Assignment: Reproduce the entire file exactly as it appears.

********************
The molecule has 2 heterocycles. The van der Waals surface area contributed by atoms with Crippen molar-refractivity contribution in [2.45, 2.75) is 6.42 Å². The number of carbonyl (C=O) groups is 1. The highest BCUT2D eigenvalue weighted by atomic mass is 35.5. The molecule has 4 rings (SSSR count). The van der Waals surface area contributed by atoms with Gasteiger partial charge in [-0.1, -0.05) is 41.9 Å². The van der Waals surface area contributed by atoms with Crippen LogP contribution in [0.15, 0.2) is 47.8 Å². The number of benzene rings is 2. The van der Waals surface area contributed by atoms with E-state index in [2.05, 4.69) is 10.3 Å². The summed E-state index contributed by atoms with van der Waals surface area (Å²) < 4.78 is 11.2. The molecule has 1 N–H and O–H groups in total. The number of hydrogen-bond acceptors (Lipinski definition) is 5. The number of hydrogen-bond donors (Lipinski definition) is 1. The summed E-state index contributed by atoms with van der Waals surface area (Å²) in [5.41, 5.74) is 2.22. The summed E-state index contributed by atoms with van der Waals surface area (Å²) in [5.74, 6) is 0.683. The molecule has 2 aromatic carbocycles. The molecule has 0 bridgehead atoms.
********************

The molecule has 2 heterocycles. The van der Waals surface area contributed by atoms with Crippen molar-refractivity contribution in [2.45, 2.75) is 6.42 Å². The number of carbonyl (C=O) groups is 1. The highest BCUT2D eigenvalue weighted by atomic mass is 35.5. The molecule has 4 rings (SSSR count). The van der Waals surface area contributed by atoms with Gasteiger partial charge in [-0.1, -0.05) is 41.9 Å². The van der Waals surface area contributed by atoms with Crippen LogP contribution in [0.15, 0.2) is 47.8 Å². The number of benzene rings is 2. The van der Waals surface area contributed by atoms with E-state index in [2.05, 4.69) is 10.3 Å². The summed E-state index contributed by atoms with van der Waals surface area (Å²) < 4.78 is 11.2. The molecule has 1 N–H and O–H groups in total. The number of hydrogen-bond acceptors (Lipinski definition) is 5. The number of hydrogen-bond donors (Lipinski definition) is 1. The summed E-state index contributed by atoms with van der Waals surface area (Å²) in [5.41, 5.74) is 2.22. The summed E-state index contributed by atoms with van der Waals surface area (Å²) in [5.74, 6) is 0.683. The molecule has 2 aromatic carbocycles. The molecule has 0 bridgehead atoms.